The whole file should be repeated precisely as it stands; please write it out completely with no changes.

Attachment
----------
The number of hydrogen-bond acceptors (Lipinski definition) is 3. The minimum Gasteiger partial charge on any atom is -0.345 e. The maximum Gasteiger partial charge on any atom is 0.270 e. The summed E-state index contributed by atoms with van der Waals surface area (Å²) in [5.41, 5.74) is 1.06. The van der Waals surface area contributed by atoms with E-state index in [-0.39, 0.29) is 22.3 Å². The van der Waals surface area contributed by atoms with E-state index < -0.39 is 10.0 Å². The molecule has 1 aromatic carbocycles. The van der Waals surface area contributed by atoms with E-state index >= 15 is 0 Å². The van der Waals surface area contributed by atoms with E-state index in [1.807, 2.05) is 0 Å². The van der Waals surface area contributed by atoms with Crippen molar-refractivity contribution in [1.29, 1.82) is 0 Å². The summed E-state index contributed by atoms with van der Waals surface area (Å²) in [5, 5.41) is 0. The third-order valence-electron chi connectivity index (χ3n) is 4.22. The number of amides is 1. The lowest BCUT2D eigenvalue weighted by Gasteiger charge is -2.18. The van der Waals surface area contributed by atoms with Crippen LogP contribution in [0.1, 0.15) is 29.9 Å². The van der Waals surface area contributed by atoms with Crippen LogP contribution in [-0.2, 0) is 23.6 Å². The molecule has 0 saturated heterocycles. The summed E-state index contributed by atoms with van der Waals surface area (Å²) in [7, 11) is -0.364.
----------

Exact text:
The number of hydrogen-bond acceptors (Lipinski definition) is 3. The minimum Gasteiger partial charge on any atom is -0.345 e. The maximum Gasteiger partial charge on any atom is 0.270 e. The summed E-state index contributed by atoms with van der Waals surface area (Å²) in [5.41, 5.74) is 1.06. The van der Waals surface area contributed by atoms with E-state index in [-0.39, 0.29) is 22.3 Å². The van der Waals surface area contributed by atoms with E-state index < -0.39 is 10.0 Å². The molecule has 1 aromatic carbocycles. The van der Waals surface area contributed by atoms with E-state index >= 15 is 0 Å². The van der Waals surface area contributed by atoms with E-state index in [1.807, 2.05) is 0 Å². The van der Waals surface area contributed by atoms with Crippen molar-refractivity contribution in [1.29, 1.82) is 0 Å². The summed E-state index contributed by atoms with van der Waals surface area (Å²) in [5, 5.41) is 0. The third-order valence-electron chi connectivity index (χ3n) is 4.22. The number of amides is 1. The lowest BCUT2D eigenvalue weighted by Gasteiger charge is -2.18. The van der Waals surface area contributed by atoms with Crippen LogP contribution in [0.1, 0.15) is 29.9 Å². The van der Waals surface area contributed by atoms with Crippen LogP contribution in [-0.2, 0) is 23.6 Å². The molecule has 0 saturated heterocycles. The summed E-state index contributed by atoms with van der Waals surface area (Å²) in [7, 11) is -0.364.